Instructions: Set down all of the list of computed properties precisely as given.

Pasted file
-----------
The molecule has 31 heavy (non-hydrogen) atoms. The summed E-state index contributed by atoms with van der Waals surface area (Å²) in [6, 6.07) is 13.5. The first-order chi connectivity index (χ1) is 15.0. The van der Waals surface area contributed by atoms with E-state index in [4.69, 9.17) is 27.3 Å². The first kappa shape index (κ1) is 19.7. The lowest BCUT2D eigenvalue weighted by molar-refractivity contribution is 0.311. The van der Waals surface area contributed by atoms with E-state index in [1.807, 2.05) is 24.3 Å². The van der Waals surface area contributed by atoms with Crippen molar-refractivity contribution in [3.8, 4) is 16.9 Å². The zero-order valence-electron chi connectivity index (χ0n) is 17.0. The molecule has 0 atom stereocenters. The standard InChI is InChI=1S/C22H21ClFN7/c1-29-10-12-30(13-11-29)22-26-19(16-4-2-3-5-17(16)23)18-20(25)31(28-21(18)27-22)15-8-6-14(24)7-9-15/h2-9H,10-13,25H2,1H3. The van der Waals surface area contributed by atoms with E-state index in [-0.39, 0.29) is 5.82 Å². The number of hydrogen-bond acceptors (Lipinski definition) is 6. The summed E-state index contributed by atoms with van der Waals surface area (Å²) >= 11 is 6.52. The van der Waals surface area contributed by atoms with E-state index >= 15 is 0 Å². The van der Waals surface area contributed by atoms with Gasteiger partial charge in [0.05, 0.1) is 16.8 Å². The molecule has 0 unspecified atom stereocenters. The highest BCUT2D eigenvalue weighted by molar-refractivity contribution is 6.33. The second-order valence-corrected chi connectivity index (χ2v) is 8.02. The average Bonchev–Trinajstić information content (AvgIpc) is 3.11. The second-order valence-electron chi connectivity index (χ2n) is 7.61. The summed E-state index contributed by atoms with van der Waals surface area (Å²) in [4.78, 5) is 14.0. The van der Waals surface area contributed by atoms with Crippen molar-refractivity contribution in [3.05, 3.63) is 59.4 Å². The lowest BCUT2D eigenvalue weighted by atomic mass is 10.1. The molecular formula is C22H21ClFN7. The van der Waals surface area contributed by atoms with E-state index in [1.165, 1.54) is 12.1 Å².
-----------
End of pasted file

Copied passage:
The molecule has 31 heavy (non-hydrogen) atoms. The summed E-state index contributed by atoms with van der Waals surface area (Å²) in [6, 6.07) is 13.5. The first-order chi connectivity index (χ1) is 15.0. The van der Waals surface area contributed by atoms with E-state index in [4.69, 9.17) is 27.3 Å². The first kappa shape index (κ1) is 19.7. The lowest BCUT2D eigenvalue weighted by molar-refractivity contribution is 0.311. The van der Waals surface area contributed by atoms with E-state index in [1.807, 2.05) is 24.3 Å². The van der Waals surface area contributed by atoms with Crippen molar-refractivity contribution in [3.8, 4) is 16.9 Å². The zero-order valence-electron chi connectivity index (χ0n) is 17.0. The molecule has 0 atom stereocenters. The standard InChI is InChI=1S/C22H21ClFN7/c1-29-10-12-30(13-11-29)22-26-19(16-4-2-3-5-17(16)23)18-20(25)31(28-21(18)27-22)15-8-6-14(24)7-9-15/h2-9H,10-13,25H2,1H3. The van der Waals surface area contributed by atoms with E-state index in [-0.39, 0.29) is 5.82 Å². The number of hydrogen-bond acceptors (Lipinski definition) is 6. The summed E-state index contributed by atoms with van der Waals surface area (Å²) >= 11 is 6.52. The van der Waals surface area contributed by atoms with E-state index >= 15 is 0 Å². The van der Waals surface area contributed by atoms with Gasteiger partial charge in [0.05, 0.1) is 16.8 Å². The molecule has 0 unspecified atom stereocenters. The highest BCUT2D eigenvalue weighted by molar-refractivity contribution is 6.33. The second-order valence-corrected chi connectivity index (χ2v) is 8.02. The average Bonchev–Trinajstić information content (AvgIpc) is 3.11. The second-order valence-electron chi connectivity index (χ2n) is 7.61. The summed E-state index contributed by atoms with van der Waals surface area (Å²) in [4.78, 5) is 14.0. The van der Waals surface area contributed by atoms with Crippen molar-refractivity contribution in [3.05, 3.63) is 59.4 Å². The lowest BCUT2D eigenvalue weighted by atomic mass is 10.1. The molecular formula is C22H21ClFN7. The van der Waals surface area contributed by atoms with E-state index in [1.165, 1.54) is 12.1 Å².